Pay special attention to the batteries that power your lights. Cold weather can reduce their performance. Check your batteries before heading out and keep spares handy just in case (or charge USB lights during the day or overnight).


Reflectors will make you stand out in the glare of headlights. A red rear reflector and front white reflector increases your visibility.

Visibility is one of the most important aspects of safety when winter cycling. Do everything you can to help drivers see you, at any time of day.

Riding skills – Smart cycling, safe cycling

Winter conditions can bring a few challenges that we do not face in summer. Slippery roads, shorter days and low visibility in some conditions should be considered when biking in winter. Here are a few things to keep in mind while enjoying your winter ride.

The slippery stuff

There are a few skills that take a little practice. Winter brings road conditions such as fluffy snow, ice patches and slush. The number one rule for conquering these obstacles is to know them.

Fluffy snow is actually very fun to ride in. If there is packed snow underneath there is not much to worry about. Enjoy the fresh tracks. Go slower than normal and keep your momentum by shifting to an easier gear and continuing to pedal.

Ice patches are trickier. They can hide under snow, look like melted water or be long and intimidating. If you are approaching ice, or somewhere you suspect there to be ice hiding under a layer of snow, you have two choices; stop and walk your bike around the area or keep on riding. You cannot brake on ice safely, so either slowdown/stop before you get to the ice or commit to going over it by continuing to pedal in an easy gear. This takes a little practice but much like riding on loose gravel, you do get used to it. Studded tires are great in climates that have frequent freeze/thaw cycles. They really grip in and give you the traction you need over ice.

Slush can be filled with salt and dirt and other debris. It is very slippery to ride in due to its consistency. Try to avoid slush if possible. It is better to ride in the compressed tire tracks that cars have made before you, than trying to muscle through this unstable slop. Finding a route that is cleared early and regularly will help you avoid these conditions.

If you need to move into the lane to avoid slush, shoulder check and signal your intention.

Lane position

Due to the accumulation of snow and other debris the edge of the road can become hazardous for a cyclist. Just like in summer months, you need to find the safest position to stay visible and confident when riding. Remember you can take the lane when needed.

On warmer days it is important to avoid “slush puddles”. These can be very deep and hold unseen hazards such as potholes or trash. As with any season, ride as predictably as possible. Avoid erratic movements, shoulder check and use hand signals when changing lanes or turning.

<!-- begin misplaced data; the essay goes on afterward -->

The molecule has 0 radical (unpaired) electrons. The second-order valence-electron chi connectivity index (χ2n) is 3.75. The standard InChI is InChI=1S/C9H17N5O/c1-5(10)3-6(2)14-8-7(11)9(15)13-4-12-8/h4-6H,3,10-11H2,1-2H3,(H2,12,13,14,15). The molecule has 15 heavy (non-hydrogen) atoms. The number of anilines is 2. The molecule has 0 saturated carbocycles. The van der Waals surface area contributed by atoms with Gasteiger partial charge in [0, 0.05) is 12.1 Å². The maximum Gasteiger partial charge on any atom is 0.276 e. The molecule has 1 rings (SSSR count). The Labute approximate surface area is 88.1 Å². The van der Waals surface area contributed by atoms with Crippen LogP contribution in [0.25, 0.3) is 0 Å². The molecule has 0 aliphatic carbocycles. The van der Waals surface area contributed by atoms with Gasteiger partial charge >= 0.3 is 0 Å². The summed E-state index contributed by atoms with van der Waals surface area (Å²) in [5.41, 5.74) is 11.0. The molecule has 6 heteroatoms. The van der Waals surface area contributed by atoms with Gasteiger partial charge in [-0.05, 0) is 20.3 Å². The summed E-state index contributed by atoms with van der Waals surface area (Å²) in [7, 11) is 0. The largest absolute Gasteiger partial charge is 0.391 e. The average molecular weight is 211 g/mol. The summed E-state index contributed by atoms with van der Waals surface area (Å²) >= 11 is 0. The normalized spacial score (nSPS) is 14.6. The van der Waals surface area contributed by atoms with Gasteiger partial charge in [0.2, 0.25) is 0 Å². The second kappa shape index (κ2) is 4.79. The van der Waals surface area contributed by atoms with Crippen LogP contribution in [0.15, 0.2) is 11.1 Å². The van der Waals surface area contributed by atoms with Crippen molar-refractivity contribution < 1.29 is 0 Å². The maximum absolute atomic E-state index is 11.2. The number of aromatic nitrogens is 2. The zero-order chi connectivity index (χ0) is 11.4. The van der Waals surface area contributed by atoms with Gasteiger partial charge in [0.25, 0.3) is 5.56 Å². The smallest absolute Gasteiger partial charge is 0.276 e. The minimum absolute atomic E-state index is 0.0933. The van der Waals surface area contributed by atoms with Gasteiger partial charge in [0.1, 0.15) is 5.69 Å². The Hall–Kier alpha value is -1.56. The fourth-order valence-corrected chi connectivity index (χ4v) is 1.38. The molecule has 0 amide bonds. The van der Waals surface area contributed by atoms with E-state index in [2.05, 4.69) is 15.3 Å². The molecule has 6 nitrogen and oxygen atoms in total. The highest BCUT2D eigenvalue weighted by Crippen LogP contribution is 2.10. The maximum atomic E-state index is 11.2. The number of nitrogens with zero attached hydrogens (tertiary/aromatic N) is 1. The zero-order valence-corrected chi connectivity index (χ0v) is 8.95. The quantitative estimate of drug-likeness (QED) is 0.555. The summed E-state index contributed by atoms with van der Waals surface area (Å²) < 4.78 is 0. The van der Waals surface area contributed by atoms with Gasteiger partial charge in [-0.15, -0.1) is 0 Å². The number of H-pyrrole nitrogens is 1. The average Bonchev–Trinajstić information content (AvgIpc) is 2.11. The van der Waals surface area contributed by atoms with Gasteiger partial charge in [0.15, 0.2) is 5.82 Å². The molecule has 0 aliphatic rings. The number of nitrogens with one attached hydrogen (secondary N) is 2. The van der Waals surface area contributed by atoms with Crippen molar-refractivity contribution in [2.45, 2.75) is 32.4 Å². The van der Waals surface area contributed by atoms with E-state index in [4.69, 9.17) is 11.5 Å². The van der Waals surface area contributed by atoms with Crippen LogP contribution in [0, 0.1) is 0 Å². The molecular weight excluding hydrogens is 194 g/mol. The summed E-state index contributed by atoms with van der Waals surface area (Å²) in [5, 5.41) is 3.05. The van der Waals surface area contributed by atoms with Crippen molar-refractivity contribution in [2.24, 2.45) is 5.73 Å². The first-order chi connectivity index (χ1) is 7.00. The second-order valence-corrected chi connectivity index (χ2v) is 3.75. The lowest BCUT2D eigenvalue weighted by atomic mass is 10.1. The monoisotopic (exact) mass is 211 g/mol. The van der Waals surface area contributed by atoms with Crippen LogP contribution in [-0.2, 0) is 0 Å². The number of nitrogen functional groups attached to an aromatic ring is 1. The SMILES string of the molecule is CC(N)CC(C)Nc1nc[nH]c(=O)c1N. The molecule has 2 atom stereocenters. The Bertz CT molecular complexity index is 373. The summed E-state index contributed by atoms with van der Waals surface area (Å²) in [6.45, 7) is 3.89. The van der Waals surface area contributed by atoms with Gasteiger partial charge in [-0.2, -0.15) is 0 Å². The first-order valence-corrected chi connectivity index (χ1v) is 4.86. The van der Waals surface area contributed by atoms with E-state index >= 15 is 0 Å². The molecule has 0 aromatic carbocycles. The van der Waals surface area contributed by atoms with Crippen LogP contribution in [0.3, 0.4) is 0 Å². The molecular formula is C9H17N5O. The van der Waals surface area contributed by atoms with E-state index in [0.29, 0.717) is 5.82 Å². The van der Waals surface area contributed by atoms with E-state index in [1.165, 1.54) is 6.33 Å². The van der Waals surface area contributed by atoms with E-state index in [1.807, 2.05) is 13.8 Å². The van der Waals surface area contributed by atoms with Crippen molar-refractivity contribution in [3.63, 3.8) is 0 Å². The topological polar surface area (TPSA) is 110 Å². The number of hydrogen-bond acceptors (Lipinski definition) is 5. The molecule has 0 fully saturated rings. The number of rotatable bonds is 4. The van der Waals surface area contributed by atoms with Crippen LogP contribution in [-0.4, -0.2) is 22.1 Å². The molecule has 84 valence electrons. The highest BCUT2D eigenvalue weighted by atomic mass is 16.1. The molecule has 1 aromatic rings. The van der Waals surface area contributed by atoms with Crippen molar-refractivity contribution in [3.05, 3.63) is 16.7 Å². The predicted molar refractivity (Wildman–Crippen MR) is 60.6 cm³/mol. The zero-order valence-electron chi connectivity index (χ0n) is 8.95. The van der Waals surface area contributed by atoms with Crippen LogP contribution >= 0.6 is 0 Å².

Rely on your eyes

Snow muffles sound, as do the extra layers you may be wearing under your helmet. The sound cues we take for granted when cycling in the summer aren’t always as audible in the winter. A small mirror attached to your helmet or handlebars can be very effective in keeping you aware of your surroundings and of the other road users.

Keep visible

Motorists and pedestrians do not always expect to see cyclists on the road or pathways in winter. Always riding with lights on (flashing red on the rear and solid or flashing white at the front) is a good practice. By riding predictably, following the rules of the road and keeping as bright and visible as possible, you will experience a much more enjoyable ride.

Your favourite routes in summer may not be the best choice for winter. Some municipalities clear and maintain bike lanes and multiuse paths year-round, while others use the space for snow piles or recreational use such as cross-country skiing.

Snow clearing schedule

Before you head out, it is best to know what to expect. Most municipalities have information about snow clearing timelines and expectations on their website. Take a few minutes to research your route.

Talk to fellow cyclists

Often people who ride their bike year round are happy to share their tips and routes with others. Seasoned winter cyclists in your area will know what roads are great and which ones to avoid.

Route planning

Busy streets should be avoided when possible, but they are often the first to be plowed. Your favourite side streets may not get plowed until well past the time you need to get to work. Sometimes, walking your bike a short distance to get to a maintained but less busy route is a great solution. Another reality is you may have to travel a little further to find a route that works for you.

Route planning will take a little experimentation in cities with heavier snow fall conditions. As you move into fall you may want to try new routes to have a few alternatives on stand by.

Take your time. Walk through parts where you do not feel safe to ride. Explore your options.

Bike maintenance, keeping your bike on the road

Winter riding is a rewarding experience. However, the conditions of winter can be hard on bicycles. Here’s what you need to know to keep your bike going throughout the season.